as a down payment. If the buyer decides not to buy the house, all
additional moneys are forfeited. If the buyer decides to complete
the transaction, he or she would secure a mortgage from a lender.
These arrangements are similar to those in owner financing except
in that case the seller is the lender. There are two areas of concern
for the buyer with these types of purchasing options. In both cases,
because the buyer is not paying a mortgage company he does not receive
any of the tax deductions for the interest on the house payments.
This may be an acceptable trade-off for the ability to purchase
a home without a down payment. The second area of concern requires
more judgment. Because the buyer is paying the seller each month
instead of a mortgage company, if the seller were to go bankrupt
or lose the home in foreclosure, the buyer's entire investment might
be lost. But on the flip side, there have been several occasions
where persons have entered into lease-purchase agreements and then
found purchasers for the homes at amounts much greater than the
selling prices contractually agreed upon. The lessees bought the
houses from the sellers and then resold the houses for a large profit
in the same day.
Trading, Lines of Credit - Many professional investors
acquire homes with no money down by trading one property for another.
In some cases, they trade one large property for several smaller
rental properties. Or they trade houses in different cities to acquire
a vacation or retirement home. Property trading is also a legal
way to avoid the capital gains associated with selling a property.
Another way to acquire a property with no money down may be with
a line of credit secured by the equity in another property. This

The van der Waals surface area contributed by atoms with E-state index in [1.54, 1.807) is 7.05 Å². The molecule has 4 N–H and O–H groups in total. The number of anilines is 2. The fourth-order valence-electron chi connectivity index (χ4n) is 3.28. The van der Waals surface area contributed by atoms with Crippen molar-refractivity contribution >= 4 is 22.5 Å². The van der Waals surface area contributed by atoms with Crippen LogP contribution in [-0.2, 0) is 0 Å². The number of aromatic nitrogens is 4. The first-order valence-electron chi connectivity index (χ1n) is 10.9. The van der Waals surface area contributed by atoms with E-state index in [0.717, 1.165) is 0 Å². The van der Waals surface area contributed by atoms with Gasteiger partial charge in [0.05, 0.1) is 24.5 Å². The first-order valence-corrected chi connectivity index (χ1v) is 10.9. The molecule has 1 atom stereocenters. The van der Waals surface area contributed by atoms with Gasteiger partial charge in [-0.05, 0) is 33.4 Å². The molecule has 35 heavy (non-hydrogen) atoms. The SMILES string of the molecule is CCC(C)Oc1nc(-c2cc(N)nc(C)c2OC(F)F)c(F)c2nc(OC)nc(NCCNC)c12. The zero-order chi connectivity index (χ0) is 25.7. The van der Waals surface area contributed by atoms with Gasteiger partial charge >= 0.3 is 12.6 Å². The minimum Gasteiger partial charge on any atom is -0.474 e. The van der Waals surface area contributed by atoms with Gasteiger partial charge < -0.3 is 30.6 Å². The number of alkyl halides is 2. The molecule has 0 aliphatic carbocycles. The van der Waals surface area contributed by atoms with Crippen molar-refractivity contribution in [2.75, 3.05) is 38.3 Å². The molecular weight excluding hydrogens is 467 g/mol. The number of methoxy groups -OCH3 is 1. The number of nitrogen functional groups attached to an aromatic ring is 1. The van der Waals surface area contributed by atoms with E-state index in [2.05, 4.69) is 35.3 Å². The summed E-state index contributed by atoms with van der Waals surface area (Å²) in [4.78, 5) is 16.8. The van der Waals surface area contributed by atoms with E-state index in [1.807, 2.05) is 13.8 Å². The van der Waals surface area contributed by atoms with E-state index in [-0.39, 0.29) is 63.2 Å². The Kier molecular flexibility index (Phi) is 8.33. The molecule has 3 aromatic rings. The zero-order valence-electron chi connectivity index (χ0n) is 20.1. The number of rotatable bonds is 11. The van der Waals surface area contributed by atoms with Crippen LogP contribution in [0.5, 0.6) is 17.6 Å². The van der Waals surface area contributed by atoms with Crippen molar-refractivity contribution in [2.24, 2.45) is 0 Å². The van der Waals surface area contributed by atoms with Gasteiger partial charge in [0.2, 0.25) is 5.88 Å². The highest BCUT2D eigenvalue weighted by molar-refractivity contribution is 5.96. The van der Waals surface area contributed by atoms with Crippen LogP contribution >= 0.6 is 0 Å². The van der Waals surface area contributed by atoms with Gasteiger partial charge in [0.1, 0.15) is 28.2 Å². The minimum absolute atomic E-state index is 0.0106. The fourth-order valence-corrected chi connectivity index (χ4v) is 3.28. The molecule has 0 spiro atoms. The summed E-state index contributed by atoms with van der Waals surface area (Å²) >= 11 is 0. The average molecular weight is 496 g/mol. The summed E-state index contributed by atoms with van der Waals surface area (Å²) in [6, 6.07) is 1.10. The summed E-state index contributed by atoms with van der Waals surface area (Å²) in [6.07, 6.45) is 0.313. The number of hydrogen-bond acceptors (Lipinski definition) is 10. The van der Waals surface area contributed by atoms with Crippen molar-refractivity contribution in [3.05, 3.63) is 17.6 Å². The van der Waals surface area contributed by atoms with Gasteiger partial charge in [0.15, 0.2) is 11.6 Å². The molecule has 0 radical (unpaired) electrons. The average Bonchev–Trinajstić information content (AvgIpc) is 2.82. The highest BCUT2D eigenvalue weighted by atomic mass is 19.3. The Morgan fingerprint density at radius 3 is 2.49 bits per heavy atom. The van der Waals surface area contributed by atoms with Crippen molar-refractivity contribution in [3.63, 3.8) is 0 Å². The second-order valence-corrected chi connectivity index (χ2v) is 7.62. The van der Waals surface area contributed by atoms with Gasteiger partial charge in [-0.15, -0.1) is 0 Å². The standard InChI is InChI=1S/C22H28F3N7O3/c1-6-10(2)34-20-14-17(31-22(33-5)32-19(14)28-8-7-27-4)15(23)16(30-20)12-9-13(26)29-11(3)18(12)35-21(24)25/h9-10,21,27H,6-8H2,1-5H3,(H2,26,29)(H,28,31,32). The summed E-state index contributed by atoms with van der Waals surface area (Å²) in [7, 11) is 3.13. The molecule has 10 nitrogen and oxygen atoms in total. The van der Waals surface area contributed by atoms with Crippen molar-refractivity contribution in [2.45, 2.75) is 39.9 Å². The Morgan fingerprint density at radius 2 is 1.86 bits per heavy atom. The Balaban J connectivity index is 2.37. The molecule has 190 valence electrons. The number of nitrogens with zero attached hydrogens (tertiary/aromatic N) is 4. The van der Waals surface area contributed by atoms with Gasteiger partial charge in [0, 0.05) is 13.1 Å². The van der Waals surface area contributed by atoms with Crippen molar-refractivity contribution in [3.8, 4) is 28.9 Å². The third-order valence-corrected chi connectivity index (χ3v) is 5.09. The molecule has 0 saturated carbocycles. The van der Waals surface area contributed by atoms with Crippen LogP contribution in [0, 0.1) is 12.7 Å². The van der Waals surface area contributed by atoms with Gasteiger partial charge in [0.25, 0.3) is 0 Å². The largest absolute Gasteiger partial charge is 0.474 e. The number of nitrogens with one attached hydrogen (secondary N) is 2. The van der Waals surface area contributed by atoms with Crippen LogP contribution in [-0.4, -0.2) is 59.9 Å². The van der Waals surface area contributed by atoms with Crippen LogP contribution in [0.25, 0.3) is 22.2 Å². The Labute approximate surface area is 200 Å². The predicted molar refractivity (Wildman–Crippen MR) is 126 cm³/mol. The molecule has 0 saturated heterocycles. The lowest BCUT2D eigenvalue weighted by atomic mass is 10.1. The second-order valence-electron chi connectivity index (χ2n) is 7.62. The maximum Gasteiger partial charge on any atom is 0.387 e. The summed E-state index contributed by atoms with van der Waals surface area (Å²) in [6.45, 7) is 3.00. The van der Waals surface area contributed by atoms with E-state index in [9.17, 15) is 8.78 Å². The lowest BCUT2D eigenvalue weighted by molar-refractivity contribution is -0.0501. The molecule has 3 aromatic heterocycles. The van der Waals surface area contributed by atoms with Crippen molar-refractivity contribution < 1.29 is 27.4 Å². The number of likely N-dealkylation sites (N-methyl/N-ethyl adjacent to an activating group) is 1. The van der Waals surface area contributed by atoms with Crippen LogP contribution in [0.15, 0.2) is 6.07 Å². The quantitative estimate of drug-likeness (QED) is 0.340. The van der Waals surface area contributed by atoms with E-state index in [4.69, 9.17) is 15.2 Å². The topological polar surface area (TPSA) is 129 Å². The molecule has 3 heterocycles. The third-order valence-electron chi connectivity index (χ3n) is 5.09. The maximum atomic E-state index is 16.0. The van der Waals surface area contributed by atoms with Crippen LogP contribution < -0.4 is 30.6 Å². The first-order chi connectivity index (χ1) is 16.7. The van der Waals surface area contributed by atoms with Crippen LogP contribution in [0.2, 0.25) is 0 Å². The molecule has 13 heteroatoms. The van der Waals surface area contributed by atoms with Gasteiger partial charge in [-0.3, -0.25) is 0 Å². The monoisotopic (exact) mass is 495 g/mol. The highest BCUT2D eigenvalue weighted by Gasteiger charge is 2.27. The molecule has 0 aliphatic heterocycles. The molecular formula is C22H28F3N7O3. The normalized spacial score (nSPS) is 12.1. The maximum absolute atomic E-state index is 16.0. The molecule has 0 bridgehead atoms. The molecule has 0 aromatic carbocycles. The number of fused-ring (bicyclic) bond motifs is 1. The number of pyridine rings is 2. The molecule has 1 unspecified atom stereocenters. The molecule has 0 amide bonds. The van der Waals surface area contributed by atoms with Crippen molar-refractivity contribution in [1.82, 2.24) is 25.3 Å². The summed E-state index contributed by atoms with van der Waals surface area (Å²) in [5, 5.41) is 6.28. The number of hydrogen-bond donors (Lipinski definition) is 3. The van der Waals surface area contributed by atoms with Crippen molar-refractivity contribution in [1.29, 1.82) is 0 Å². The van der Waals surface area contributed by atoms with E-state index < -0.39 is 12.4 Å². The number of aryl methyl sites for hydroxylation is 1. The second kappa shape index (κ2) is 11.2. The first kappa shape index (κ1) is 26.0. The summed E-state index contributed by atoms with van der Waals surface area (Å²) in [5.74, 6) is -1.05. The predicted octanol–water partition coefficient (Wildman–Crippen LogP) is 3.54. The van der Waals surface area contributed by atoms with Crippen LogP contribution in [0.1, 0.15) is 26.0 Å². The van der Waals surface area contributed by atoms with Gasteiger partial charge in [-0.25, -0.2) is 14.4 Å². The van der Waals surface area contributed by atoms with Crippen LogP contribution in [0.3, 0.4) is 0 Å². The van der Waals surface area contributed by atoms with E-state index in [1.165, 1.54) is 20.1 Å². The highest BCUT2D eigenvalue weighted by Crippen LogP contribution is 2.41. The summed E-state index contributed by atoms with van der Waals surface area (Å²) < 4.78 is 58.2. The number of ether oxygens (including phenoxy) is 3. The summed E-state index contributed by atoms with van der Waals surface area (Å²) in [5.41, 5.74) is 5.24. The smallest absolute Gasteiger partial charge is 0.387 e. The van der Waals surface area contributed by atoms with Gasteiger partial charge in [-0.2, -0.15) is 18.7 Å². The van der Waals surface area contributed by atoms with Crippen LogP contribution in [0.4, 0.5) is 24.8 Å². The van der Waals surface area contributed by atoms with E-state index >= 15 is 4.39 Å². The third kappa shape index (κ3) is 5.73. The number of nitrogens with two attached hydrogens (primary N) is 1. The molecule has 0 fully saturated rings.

allows the homeowner to purchase another property using the accumulated
equity in a home without selling the original property.
- The Office of Housing and Urban Development (HUD) offers
special financing for first-time home buyers. This program is based
upon need and is designed to allow low-income families to obtain
their first home without a significant down payment or closing fees.
Also, many HUD foreclosure homes require no down payments.
Federal Programs - The federal government also has programs
to help farmers and police personnel acquire homes with nothing
down. For those with limited income who wish to live in rural areas,
the Rural Economic and Community Development Administration offers
farmers home loans with nothing down. Monthly payments may be subsidized
and the interest can be as low as 1 percent. To encourage police
to occupy homes in crime-targeted areas, special federal programs
permit police officers to purchase homes in selected areas with
nothing down. Information is available to law enforcement officers
through their places of employment.
Programs - Some states, counties and cities offer programs
that can eliminate down payments. Often, prospective home buyers
must meet income requirements, hold certain jobs, be a first-time
buyer or agree to buy in a specific area. It can take some sleuthing
to find such programs. Start with your state's housing agency. Your
county or city also may have a housing agency. With so many methods
available to obtain homes with little or no down payment, the goal
of homeownership should be achievable by almost everyone who desires